So, it’s finally here, and for many (or at least me) The Dark Knight Rises is the make or break movie of the summer. But even if it is truly great, it’s been a pretty bad season for event films. The Avengers, and a number of the animated films were hits, making money and not just through international numbers. And pretty much everything else either broke even or bombed.

This, though, gets into the tricky business of understanding the numbers. Studios will lie about what a film actually cost, and they may report a number once they’ve seen how a movie is doing. Take for instance this summer’s Prometheus. Which has a listed production budget of $130 Million. Is that really what it cost? Seems doubtful, but when you add the domestic cume of $124 Million to the international numbers you get to near $300 Million, so it looks like it eeked out a profit (general math is 2x cost for success, because theaters also get a cut of the money). Just as Men in Black 3 has a listed production budget of $225, which means that its $175 Million, plus international gets it over $600 Million. At the end of the day neither of these movies made money in America.

And that could be the changed goalposts of box office, because studios are obviously looking at international to help determine what they make. This problem is something that the studios created. Video windows are now generally three to four months, and a film then makes almost all of its money in the first two months, and generally more than half in the first two weeks (art house films excepted). MIB3 did $175 Million, $111 of that  in the first eleven days. Prometheus is at $124 Million, it did $90 Million of that in the first ten days. The Avengers is at $614 Million domestic, $373 of that in the first ten days.

So what that means is that for a film to be a hit, you really have to get people in the door as soon as possible. And that means spending on advertising, which on an event film is often around $100 Million (or more). These are the numbers that are not reported as part of a film’s budget, and also partly why it’s hard to believe the numbers. But then also, with that, there’s a lot of one hand washing the other. Say Disney spends $40 Million marketing Brave on ABC, the company they own, how does that get parsed? NBC ran a lot of Battleship promos, NBC is part of Universal. In the studio days (when things shot more on the lot), studios would rent their own space and props to themselves. There’s less of that now, but still. The waters are always muddy on this. And then it’s hard to know how much Dr. Pepper pays or Marvel pays to get The Avengers characters on Diet Cherry Dr. Pepper.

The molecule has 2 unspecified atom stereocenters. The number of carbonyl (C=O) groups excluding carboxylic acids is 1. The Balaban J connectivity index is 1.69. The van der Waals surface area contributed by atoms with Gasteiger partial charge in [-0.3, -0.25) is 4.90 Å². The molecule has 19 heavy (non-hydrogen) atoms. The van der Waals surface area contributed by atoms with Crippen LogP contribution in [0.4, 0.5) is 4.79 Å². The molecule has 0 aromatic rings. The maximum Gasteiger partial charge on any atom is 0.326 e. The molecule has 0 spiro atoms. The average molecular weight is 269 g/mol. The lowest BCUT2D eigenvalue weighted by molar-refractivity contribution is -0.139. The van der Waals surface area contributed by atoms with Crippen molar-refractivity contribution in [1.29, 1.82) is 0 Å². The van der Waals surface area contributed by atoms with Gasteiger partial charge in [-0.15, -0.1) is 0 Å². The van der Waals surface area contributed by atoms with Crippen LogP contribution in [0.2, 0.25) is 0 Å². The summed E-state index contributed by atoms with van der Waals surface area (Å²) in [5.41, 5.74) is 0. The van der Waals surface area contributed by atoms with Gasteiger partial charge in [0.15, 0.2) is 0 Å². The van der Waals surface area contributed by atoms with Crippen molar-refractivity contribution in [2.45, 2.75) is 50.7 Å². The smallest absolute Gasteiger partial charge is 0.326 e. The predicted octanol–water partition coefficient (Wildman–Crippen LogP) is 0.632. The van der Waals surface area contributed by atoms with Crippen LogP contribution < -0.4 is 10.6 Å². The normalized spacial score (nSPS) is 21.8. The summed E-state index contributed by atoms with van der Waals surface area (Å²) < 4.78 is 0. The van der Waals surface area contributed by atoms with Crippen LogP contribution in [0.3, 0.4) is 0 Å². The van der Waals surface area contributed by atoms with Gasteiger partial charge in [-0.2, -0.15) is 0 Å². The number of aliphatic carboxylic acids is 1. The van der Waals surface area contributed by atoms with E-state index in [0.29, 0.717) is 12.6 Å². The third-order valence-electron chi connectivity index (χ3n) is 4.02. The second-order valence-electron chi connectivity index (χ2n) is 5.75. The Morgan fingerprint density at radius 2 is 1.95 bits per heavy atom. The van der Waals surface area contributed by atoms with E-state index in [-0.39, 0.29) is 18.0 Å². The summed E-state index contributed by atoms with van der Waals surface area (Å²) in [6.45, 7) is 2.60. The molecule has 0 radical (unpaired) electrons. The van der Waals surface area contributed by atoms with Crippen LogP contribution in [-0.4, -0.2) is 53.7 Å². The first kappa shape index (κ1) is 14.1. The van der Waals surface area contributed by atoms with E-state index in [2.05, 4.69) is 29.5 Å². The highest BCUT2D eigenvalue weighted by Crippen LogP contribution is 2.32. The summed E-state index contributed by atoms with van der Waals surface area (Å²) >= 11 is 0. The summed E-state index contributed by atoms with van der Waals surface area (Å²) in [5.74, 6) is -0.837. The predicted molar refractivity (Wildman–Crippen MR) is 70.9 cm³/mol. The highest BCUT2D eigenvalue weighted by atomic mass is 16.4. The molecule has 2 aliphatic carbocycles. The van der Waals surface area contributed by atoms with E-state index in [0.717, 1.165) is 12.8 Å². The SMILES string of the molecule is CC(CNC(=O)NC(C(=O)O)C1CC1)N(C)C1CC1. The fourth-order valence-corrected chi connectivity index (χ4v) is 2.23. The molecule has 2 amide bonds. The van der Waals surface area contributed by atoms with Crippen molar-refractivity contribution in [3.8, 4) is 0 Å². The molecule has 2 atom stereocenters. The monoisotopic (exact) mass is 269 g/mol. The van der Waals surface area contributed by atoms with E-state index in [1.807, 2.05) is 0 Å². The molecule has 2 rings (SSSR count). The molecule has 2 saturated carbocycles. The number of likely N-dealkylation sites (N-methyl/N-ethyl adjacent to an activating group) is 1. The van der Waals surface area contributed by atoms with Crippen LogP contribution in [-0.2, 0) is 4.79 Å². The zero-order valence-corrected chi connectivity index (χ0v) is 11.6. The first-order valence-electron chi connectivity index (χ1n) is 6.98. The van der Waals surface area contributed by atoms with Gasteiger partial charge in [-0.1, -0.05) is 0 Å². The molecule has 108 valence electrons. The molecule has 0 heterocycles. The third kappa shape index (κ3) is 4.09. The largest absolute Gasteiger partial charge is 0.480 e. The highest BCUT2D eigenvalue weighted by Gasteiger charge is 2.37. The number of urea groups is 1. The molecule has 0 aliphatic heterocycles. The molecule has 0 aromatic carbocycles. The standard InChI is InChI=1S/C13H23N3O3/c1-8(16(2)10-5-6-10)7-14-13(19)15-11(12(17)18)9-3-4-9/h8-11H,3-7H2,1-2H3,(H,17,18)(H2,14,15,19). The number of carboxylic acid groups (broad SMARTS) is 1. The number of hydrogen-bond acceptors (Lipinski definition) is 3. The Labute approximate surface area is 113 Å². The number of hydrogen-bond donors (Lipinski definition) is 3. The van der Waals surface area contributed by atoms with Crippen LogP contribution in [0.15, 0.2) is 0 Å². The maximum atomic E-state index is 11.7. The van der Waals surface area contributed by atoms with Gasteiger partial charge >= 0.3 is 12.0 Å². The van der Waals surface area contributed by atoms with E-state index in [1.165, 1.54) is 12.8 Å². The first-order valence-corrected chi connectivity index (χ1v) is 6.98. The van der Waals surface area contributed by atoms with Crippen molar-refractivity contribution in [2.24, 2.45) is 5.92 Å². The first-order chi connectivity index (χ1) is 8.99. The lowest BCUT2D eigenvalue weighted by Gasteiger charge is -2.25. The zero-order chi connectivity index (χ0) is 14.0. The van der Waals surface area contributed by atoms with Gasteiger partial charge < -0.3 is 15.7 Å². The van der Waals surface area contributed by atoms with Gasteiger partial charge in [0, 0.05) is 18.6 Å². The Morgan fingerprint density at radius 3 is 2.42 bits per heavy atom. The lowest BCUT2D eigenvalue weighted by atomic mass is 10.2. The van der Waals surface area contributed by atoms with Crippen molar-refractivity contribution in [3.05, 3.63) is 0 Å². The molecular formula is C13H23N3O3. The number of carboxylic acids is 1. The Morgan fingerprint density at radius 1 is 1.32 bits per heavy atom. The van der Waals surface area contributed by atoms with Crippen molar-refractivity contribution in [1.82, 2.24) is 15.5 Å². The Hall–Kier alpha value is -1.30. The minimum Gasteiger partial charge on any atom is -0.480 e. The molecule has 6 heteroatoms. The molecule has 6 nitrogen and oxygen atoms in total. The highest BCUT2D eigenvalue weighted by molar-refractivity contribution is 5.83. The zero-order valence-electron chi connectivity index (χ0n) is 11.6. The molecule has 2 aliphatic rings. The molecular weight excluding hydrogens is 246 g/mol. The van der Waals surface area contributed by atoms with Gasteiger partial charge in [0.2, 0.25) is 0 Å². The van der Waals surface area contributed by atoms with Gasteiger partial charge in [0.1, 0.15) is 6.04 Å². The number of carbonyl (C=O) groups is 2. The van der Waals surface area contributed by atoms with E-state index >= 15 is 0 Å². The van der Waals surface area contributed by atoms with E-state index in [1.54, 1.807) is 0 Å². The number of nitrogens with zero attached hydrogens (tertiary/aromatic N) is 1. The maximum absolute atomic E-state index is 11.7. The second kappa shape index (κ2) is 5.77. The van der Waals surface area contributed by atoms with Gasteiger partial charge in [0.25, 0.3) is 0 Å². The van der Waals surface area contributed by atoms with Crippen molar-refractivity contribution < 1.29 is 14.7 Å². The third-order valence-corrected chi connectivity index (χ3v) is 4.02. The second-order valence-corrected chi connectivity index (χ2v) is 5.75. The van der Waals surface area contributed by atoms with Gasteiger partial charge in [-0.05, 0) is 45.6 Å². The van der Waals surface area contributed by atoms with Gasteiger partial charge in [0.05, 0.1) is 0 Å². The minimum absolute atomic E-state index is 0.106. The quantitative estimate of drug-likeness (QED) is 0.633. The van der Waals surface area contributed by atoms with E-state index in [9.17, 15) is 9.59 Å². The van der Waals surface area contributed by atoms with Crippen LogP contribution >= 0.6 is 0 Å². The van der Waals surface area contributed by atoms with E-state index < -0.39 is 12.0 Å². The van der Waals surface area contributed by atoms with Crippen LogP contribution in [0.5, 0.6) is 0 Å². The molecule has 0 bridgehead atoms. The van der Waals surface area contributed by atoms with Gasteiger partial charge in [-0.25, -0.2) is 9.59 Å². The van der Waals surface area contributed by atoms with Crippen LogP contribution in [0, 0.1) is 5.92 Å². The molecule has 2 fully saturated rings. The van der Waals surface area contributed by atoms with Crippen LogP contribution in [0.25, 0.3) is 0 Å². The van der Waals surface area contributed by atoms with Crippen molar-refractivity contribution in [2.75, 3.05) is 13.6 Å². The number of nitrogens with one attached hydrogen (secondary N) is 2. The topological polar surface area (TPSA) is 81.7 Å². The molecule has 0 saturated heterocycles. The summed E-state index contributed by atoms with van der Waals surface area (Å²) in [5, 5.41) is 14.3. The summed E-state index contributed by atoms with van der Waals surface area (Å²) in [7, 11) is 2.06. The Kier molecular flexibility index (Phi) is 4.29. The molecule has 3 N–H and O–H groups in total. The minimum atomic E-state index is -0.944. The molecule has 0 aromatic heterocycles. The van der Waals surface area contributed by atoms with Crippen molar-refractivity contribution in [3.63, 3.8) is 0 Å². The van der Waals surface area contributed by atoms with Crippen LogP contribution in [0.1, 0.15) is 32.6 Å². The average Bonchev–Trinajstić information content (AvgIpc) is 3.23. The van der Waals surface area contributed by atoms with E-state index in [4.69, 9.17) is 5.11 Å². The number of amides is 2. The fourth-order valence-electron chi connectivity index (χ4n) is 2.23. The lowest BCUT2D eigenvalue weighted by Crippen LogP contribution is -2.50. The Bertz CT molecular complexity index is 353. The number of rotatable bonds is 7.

That said, whatever metrics are being used, there have a number of films that didn’t make much of an impression this year, and many of the event films didn’t open or died. There’s been some bright spots outside of The Avengers with Ted and Magic Mike, but the rest of the summer’s big movies all have question marks.

So we go into The Dark Knight Rises hoping for excellence, knowing that word is mixed, and that fandom (or at least its most vocal partitioners) is currently filled with people who like to yell loudly about how great something is that they haven’t seen. I will go in to the movie tonight with some excitement, some trepidation (the film is not universally loved), and knowing that regardless of quality, the film is going to be a monster hit. Because that’s the way the world works now.

And let’s be realistic, the film is going to be huge but The Avengers had 3D and the price increase that comes with it (on top of TDKR‘s near-three hour running time), which means that it’s virtually impossible for Batman to do over $200 Million in its opening weekend. Virtually.

So let’s predict:

  1. The Dark Knight Rises – $192 Million

That’s a lot of cheddar.

What are you seeing this weekend?